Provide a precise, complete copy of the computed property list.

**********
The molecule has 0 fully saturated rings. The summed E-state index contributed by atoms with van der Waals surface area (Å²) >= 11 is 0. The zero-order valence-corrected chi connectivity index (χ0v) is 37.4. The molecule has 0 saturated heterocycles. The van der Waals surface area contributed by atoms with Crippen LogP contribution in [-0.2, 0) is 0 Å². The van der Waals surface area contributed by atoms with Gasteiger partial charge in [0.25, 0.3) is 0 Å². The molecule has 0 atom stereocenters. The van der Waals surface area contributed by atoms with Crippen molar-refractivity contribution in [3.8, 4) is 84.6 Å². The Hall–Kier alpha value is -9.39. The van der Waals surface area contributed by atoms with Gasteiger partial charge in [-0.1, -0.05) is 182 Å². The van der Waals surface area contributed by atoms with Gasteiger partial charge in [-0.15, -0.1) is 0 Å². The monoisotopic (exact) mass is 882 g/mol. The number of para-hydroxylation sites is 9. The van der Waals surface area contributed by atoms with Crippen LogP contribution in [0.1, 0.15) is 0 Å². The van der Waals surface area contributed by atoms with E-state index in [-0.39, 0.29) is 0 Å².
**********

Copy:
The molecule has 0 fully saturated rings. The summed E-state index contributed by atoms with van der Waals surface area (Å²) >= 11 is 0. The zero-order valence-corrected chi connectivity index (χ0v) is 37.4. The molecule has 0 saturated heterocycles. The van der Waals surface area contributed by atoms with Crippen LogP contribution in [-0.2, 0) is 0 Å². The van der Waals surface area contributed by atoms with Gasteiger partial charge in [0.25, 0.3) is 0 Å². The molecule has 0 atom stereocenters. The van der Waals surface area contributed by atoms with Crippen molar-refractivity contribution in [3.8, 4) is 84.6 Å². The Hall–Kier alpha value is -9.39. The van der Waals surface area contributed by atoms with Gasteiger partial charge in [-0.1, -0.05) is 182 Å². The van der Waals surface area contributed by atoms with Gasteiger partial charge in [-0.15, -0.1) is 0 Å². The monoisotopic (exact) mass is 882 g/mol. The number of para-hydroxylation sites is 9. The van der Waals surface area contributed by atoms with Crippen LogP contribution in [0.1, 0.15) is 0 Å². The van der Waals surface area contributed by atoms with E-state index in [-0.39, 0.29) is 0 Å².